What’s a horse show without a little levity? Luckily, they had a donkey to provide the comic relief. Look at the donkey perform a trick badly! Look at the donkey’s silly grin! Look at the donkey poop on stage! Merlin insists that this last gag couldn’t have been rigged, but I’m skeptical. The woman who had been announcing the tricks – or reciting epic poetry, who knows, it was in Magyar – brought over a tray of fruit juice for the riders. Crazy hijinxs ensued.
My favorite part was this series of whip-tricks. The horses galloped loudly, kicking up sand; the whip cracked and snapped down at wooden pins. It was becoming quite windy at this point in the day, which gave it all a greater sense of speed and gallantry. The youngest csikós, whipless, trotted up to his targets and kicked them down with his foot, which got a little laugh from the crowd.
The grand finale was beautiful in its simplicity. A herd of Nonius steeds were led out and around in wide lap. The wind had really picked up and their lustrous manes blew. The sun bounced off their healthy coats and, once stopped at the fence, they stood patiently as all the children in the audience petted them. In the end, I was glad that it wasn't the extravaganza I’d envisioned, that there weren't sequins and lassos. It felt like a perfect way to experience this proud element of Hungarian culture.

25 June 2011

The Great Plain

The Hungarian “puszta,” or steppe, got its name from the Magyar word for emptiness and desolation. At one time, it was the romantic land of shepherds and galloping horsemen – a place where gypsy bands played music in the night and the legends of a country played out on a large stage. Today, it’s mostly agricultural land, and not quite as empty. The earth is still dry and the June sun is vicious. After a few days navigating the great plain, we’ve come to enjoy the openness, huge sky and flatness.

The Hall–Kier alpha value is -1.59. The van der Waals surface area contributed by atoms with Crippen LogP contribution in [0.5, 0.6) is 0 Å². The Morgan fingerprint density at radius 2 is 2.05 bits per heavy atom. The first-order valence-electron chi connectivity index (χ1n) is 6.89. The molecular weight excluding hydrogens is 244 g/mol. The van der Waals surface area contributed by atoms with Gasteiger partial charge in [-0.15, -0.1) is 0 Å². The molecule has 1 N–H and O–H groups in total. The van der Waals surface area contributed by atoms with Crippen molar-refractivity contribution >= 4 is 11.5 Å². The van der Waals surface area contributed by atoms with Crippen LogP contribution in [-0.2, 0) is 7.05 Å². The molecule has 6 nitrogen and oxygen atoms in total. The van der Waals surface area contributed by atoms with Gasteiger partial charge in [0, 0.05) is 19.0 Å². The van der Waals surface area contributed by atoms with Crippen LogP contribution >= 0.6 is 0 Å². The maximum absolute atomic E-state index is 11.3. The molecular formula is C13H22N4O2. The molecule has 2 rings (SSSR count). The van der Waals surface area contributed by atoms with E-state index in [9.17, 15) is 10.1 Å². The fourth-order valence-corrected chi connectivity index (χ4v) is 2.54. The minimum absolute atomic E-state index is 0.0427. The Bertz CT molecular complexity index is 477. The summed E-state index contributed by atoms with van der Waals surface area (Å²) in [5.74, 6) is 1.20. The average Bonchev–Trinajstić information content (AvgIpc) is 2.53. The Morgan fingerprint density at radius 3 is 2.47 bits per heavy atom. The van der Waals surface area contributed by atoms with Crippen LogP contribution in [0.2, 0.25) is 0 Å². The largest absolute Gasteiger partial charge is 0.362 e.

The puszta is a bit of a backwater place, with few big towns and dusty, table-flat roads. Driving here can be almost meditative, with so few turns and no hills. The only change is in pace – slow in the villages, fast in between. There are people along the roadsides, selling all kinds of things – brooms, baskets, goulash pots and sheepskins are popular. Prostitutes stand along the more desolate stretches, waving at cars. Old men on bicycles pedal very slowly along the hot pavement. Everywhere, there are fruit stands. This is one of the bigger and more busy ones we stopped at, where they sold field-warm melons and tomatoes. Notice the threadbare carpets over the dirt.
This plane appeared out of nowhere, and seemed to have some unstated purpose in the empty fields. Propped up like that, as though in flight, it felt like a monument to something less two dimensional than the steppe.
Along the Tisza river, one of the major tributaries of the Danube, the soil is rich and the farms are legendary for their abundance. Ducks and geese are popular, and goose liver is a regional specialty. Goulash was invented here, and paprika is part of the local makeup.
Korona Cukrászda is a landmark in these parts, an ice-cream emporium renowned throughout Hungary and jam-packed on a recent Saturday afternoon. Their product is thicker and more custardy than anything I’d ever eaten in a cone, and it seemed to melt at a much slower pace than normal ice cream. The town of Soltvadkert is nothing much more than a setting for this shop, and nobody passes through without stopping. It was a perfect antidote to the heat and grit of the puszta; an oasis in the hardscrabble landscape.